Educators Support Teaching Evolution, State Lawmaker May Offer Bill

Educators Support Teaching Evolution, State Lawmaker May Offer Bill

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SALT LAKE CITY (AP) -- The State Board of Education voted unanimously Friday to continue teaching evolution theory as part of the biology curriculum in Utah's schools.

In a position statement, the board said the theory of evolution is a mayor unifying scientific concept appropriate for public instruction.

But Utah state Sen. Chris Buttars, R-West Jordan, is countering the board's position with his "Academic Freedom Act," a document that looks like draft legislation to bring "intelligent design" in to classrooms as well.

"Intelligent design" is the belief that the complexities of life cannot be explained through the theories of evolution and natural selection. Proponents contend that a brilliant "designer" is responsible for creating the universe.

Critics say the concept is a veiled reference to creationism, which has been barred from public instruction by the U.S. Supreme Court. In states around the nation, the introduction of intelligent design into schools has triggered controversy and several lawsuits.

Buttars had asked the board for a two-hour session to discuss intelligent design, but the senator has been ignored.

He has not yet opened a bill file in preparation for the 2006 legislative session, but thinks the idea should be taught in schools as a counterpoint to teaching students that humans have evolved from a lesser species..

"The only recourse I've got to get my side heard is to take it to the Legislature," said Sen. Chris Buttars, R-West Jordan.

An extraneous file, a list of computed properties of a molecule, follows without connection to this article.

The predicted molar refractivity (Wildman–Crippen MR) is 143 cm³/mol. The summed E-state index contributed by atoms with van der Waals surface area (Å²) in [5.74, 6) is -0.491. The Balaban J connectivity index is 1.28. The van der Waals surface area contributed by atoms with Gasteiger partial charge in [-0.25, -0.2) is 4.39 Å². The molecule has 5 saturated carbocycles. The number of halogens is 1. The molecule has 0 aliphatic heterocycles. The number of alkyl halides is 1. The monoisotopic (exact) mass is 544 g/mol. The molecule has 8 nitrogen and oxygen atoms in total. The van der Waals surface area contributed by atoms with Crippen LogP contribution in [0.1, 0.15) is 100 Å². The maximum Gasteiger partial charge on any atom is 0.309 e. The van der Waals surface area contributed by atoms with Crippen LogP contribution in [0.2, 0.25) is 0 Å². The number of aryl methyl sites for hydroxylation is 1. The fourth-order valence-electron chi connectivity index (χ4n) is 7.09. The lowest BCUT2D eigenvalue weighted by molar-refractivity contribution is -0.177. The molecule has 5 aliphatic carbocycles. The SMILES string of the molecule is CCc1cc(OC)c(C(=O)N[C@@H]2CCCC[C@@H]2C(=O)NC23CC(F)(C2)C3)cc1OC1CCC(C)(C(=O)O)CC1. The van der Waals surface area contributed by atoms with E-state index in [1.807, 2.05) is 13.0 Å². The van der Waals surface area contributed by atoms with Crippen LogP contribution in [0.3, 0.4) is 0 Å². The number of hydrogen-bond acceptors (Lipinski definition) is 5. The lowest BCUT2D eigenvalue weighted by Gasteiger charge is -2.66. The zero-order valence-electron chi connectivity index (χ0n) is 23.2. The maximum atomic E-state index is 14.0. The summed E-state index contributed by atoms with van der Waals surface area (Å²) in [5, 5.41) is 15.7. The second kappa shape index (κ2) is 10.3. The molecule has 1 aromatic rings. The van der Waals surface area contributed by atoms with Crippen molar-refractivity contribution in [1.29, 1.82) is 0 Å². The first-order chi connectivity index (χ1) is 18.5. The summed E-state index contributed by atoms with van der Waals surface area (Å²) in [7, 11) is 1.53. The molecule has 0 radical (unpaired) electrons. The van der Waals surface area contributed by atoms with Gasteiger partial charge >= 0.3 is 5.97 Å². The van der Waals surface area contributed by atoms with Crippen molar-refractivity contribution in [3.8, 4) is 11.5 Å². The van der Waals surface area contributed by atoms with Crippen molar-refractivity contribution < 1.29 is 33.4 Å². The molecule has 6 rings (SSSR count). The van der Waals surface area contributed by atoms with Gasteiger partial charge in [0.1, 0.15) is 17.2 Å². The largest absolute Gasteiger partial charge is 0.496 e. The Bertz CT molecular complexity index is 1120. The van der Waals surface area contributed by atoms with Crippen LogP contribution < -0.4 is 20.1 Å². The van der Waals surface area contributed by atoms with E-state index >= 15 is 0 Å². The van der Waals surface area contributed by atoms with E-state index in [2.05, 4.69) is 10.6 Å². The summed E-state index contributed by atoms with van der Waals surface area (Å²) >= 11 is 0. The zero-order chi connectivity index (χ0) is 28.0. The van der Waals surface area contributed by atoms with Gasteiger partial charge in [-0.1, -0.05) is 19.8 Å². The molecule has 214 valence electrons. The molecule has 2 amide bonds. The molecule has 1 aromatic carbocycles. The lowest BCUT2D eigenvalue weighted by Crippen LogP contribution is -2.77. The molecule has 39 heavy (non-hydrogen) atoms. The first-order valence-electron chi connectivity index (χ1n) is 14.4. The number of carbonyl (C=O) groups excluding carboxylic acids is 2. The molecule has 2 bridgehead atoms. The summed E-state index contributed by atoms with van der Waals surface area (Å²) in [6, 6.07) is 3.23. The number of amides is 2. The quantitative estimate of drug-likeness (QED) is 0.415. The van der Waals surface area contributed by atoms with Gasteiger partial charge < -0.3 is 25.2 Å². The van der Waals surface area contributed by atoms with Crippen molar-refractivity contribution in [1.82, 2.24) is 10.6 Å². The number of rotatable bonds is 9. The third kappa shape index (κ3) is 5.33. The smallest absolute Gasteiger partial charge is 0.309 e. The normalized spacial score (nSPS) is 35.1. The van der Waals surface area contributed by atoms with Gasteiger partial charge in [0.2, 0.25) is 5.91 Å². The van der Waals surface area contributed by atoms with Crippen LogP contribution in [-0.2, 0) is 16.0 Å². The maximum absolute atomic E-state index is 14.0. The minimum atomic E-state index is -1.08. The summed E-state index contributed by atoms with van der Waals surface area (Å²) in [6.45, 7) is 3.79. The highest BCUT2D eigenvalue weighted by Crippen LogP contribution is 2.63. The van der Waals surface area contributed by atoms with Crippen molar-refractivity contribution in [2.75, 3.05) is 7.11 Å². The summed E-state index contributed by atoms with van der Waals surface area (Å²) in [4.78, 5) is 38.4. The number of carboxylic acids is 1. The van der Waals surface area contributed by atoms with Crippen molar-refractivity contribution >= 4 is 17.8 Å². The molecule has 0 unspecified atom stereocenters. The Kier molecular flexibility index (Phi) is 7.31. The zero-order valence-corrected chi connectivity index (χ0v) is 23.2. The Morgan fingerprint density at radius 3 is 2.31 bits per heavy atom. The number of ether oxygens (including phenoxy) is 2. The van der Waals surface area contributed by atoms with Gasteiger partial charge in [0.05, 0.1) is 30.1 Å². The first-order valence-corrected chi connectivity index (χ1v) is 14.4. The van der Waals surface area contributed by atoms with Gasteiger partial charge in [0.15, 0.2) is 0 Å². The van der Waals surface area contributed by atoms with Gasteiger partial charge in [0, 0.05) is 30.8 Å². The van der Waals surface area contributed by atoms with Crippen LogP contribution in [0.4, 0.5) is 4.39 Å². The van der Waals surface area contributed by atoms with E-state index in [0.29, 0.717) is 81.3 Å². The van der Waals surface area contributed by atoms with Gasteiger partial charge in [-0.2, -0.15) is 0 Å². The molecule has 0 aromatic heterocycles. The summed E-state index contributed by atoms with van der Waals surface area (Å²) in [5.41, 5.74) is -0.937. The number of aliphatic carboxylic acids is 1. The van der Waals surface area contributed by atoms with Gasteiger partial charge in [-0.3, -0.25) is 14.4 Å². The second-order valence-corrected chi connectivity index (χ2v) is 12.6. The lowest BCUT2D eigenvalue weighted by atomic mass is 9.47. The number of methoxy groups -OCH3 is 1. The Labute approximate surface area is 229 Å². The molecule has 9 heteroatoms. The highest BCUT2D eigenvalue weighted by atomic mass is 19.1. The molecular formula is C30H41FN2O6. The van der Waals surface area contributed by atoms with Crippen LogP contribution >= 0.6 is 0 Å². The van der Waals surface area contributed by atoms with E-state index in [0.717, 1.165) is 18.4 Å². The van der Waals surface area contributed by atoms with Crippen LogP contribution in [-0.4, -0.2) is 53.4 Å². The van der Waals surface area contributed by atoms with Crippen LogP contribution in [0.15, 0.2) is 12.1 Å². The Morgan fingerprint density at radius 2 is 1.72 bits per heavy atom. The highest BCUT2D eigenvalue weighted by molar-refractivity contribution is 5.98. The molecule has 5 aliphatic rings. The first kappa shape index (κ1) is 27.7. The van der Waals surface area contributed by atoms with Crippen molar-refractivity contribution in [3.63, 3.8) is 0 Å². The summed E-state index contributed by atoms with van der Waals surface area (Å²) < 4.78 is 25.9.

On Friday he told the state board the theory of evolution "has more holes than a crocheted bathtub," adding that to bar a discussion of intelligent design is a move akin to censorship.

Buttars began talking about intelligent design legislation a few months ago after hearing complaints from constituents that evolution was being taught as fact, not theory.

State curriculum director Brett Moulding said his office has received no such complaints.

Buttars is backed in his effort by the conservative advocacy group the Utah Eagle Forum.

But scientists from Brigham Young University and the University of Utah also told the board that the theory of intelligent design is pseudoscience that has no place in science classrooms.

"By definition, science does not attempt to explain the world by invoking the supernatural," University of Utah bioengineering professor Gregory Clark told the board.

"Intelligent design fails as science because it does exactly that - it posits that life is too complex to have arisen from natural causes, and instead requires the intervention of an intelligent designer who is beyond natural explanation. Invoking the supernatural can explain anything, and hence explains nothing."

The board's position statement, which was supported by scientists, acknowledges other "ways of knowing" inducing arts and faith and says those should be respected.

"Teachers should encourage students to discuss any seeming conflicts with their parents or religious leaders," the statement reads.

Board member Bill Colbert said he personally believes in intelligent design, but thinks it should not be taught in schools.

"I believe it needs to be taught in the home and perhaps, religious institutions," Colbert said. "It's a personal issue. Even if we try to teach it in a classroom, (I don't think teachers) can do justice to various beliefs that are out there in our communities."

(Copyright 2005 by The Associated Press. All Rights Reserved.)

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